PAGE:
"Stop complaining," I said. "I have to do this every night while you're down at Yale scoring telling points and getting drunk with those girls." "You know I wouldn't do anything like that, Tim. Drunkenness is a sin." I giggled. "So is—what's that word for girls? Lasviciousness?" "Lasciviousness, stupid, not lasviciousness. I have a new song about girls, but it's too lasvicious for you."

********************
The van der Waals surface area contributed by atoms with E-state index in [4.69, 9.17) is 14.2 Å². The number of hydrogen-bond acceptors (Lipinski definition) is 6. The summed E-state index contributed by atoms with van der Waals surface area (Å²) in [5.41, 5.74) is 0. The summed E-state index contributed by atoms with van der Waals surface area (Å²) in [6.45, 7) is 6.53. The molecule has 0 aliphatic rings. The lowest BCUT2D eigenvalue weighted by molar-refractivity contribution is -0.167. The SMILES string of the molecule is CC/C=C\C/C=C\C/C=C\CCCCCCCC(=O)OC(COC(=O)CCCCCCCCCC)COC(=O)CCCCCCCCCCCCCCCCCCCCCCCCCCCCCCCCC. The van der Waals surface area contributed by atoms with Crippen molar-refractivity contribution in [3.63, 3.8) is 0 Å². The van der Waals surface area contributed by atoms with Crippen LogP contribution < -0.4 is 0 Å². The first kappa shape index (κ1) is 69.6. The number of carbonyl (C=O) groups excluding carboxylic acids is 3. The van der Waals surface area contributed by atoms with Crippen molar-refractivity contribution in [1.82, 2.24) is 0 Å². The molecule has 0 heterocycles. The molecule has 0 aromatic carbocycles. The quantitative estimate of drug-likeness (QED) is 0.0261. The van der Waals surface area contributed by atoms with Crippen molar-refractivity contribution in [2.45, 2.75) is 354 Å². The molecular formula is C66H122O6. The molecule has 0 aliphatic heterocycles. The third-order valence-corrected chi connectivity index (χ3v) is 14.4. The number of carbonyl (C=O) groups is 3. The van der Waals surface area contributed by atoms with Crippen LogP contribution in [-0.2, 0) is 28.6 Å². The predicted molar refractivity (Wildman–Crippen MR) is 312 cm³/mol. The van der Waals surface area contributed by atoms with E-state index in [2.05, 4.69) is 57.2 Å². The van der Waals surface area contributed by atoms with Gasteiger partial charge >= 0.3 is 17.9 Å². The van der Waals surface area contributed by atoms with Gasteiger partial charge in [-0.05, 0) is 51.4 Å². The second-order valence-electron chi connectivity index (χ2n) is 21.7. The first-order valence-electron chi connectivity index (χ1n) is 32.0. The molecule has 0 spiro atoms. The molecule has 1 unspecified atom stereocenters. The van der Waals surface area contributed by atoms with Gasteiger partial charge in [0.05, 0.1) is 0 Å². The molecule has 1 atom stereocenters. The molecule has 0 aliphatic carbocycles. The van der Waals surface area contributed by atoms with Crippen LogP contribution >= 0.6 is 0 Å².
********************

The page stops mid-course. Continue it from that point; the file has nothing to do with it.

This dialogue is a prime example of the dynamic between Sam and Tim. Both boys have heard many times from their parents that certain behavior should be avoided as sinful, and their ability to laugh about this shows their similar view of the use of religion. Tim's recollection of his brother's college stories show how avidly he listens when Sam speaks. Tim's giggle betrays the pleasure he takes in hearing that Sam does things of which their parents would not approve. Tim's stumble over the word "lasciviousness" demonstrates his own youth and inexperience in contrast with his brother. Sam's humoring of this mispronunciation and withholding of the song shows his relative power over his brother, his ability to dispense information at his desire to a listener who will no doubt find it fascinating.